Five American prisoners, who had long been sought for in a swap deal with Iran, were freed this Monday. Their release was part of an agreement that also unlocked almost $6 billion of Iran's frozen assets.
However, this hasn't signalled a complete thaw in relations: tensions between the U.S. and Iran are still simmering, especially with disagreements persisting over Iran's nuclear ambitions. Tehran maintains its nuclear endeavors are non-hostile, even though it is enriching uranium increasingly closer to weapon-grade capacity, the Chicago Tribune reported.
The report said:
The planned exchange has unfolded amid a major American military buildup in the Persian Gulf, with the possibility of U.S. troops boarding and guarding commercial ships in the Strait of Hormuz, through which 20% of all oil shipments pass.
“Today, five innocent Americans who were imprisoned in Iran are finally coming home,” President Joe Biden said in a statement released as the plane carrying the group from Tehran landed in Doha, Qatar.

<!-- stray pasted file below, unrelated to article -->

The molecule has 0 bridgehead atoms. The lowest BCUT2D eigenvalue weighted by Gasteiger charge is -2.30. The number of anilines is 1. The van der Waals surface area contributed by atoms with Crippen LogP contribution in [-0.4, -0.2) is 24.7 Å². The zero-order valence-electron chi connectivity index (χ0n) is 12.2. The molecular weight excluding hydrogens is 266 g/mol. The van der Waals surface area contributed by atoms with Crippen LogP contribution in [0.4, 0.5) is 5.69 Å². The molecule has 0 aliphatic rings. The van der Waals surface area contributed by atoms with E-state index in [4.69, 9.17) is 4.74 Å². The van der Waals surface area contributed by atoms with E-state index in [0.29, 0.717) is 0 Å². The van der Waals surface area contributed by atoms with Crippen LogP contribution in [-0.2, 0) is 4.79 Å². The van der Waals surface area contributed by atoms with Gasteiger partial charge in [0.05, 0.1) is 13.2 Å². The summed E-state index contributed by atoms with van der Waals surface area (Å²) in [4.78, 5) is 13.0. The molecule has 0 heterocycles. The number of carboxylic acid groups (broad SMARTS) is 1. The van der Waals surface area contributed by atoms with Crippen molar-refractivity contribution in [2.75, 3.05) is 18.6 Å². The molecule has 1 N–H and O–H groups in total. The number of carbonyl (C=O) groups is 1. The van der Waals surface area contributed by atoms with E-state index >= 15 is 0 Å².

After the plane slowed to a stop, three of the prisoners walked down the ramp and were greeted by the U.S. ambassador to Qatar, Timmy Davis. The former prisoners hugged the ambassador and others.
Details emerged that in addition to the American detainees, two family members from the U.S. also departed Tehran. This release followed reports confirming that nearly $6 billion of Iran's previously inaccessible assets had safely reached Qatar. The funds, amounting to €5.5 billion (equivalent to $5.9 billion), were confirmed by Iran's Central Bank chief, Mohammad Reza Farzin, who acknowledged the receipt on national television.
This landmark exchange is timed just before the U.N. General Assembly session in New York. Intriguingly, Iran's hard-line President, Ebrahim Raisi, is set to address the assembly.
However, the exchange has ruffled feathers stateside. Critics, including many Republicans, suggest Biden might inadvertently be bolstering Iran's economy, just as Tehran's stance appears increasingly challenging toward the U.S. and its Middle Eastern allies.
Historically, prisoner swaps between the U.S. and Iran have their roots dating back to the 1979's U.S. Embassy takeover. The West has often accused Iran of using foreign detainees as leverage, a claim Tehran denies.